Gmail is another enter UserName and Password, with a “Please read this before setting up your Gmail account”, that when followed, only states that “Gmail Backup Temporarily Disabled” which was posted December 23, 2009. (Merry Christmas!)

When I checked my email later, I did get notification that: “Gmail backup has been throttled back to once every 3 days until we finish implementing new changes to support the high volume of Gmail backups

Facebook is the standard “Connect to your Facebook account”, asks for permissions, and then allows you to choose what you want to backup: Photos, Friends, Statuses, Links, Notes and Events. You also have the ability to add another Facebook account.

Since I do not have any other accounts offered, I went down to “Backup Settings”, which is very primitive.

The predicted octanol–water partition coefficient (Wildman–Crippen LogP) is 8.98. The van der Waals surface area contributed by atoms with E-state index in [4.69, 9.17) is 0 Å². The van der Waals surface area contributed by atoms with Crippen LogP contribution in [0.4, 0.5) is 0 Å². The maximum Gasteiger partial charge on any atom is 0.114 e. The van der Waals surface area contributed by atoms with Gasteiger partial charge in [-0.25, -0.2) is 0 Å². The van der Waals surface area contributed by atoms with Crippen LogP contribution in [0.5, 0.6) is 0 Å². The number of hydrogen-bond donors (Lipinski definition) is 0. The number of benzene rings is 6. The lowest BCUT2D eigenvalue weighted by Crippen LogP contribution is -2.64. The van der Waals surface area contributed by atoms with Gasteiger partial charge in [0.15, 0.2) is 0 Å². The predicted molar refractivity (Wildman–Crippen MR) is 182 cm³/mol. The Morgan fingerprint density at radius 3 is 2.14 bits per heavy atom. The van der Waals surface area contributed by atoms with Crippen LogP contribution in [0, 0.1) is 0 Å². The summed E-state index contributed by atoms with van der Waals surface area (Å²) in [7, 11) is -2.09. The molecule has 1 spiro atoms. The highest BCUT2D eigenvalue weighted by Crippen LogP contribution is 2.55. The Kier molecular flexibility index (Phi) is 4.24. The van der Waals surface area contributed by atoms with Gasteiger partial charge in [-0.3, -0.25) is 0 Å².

You only get a frequency: Weekly vs. Daily, and a Notification email settings: Every time, Daily, Weekly or Do Not, then you click “Save”. My settings are the Default: Daily & Daily.

From the main Dashboard, you can select the “Archive” tab and which service to look at.

I found that my Flickr images have already been backed up!

When I check Facebook, it only appears that my images have been backed up, even though, I had selected the Default settings of everything (see above), upon further review, there are other files, namely XML files.

The Dashboard “History” tab says everything was successful.

Restore

On the surface, it looks like that information is available, but trying to Restore your online life is going to take some time.

Images are readily available from Flickr and Facebook backups, but your content from Facebook is saved as a XML file (.xml), but as of this writing, I am not sure how one would integrate this back into a Facebook account.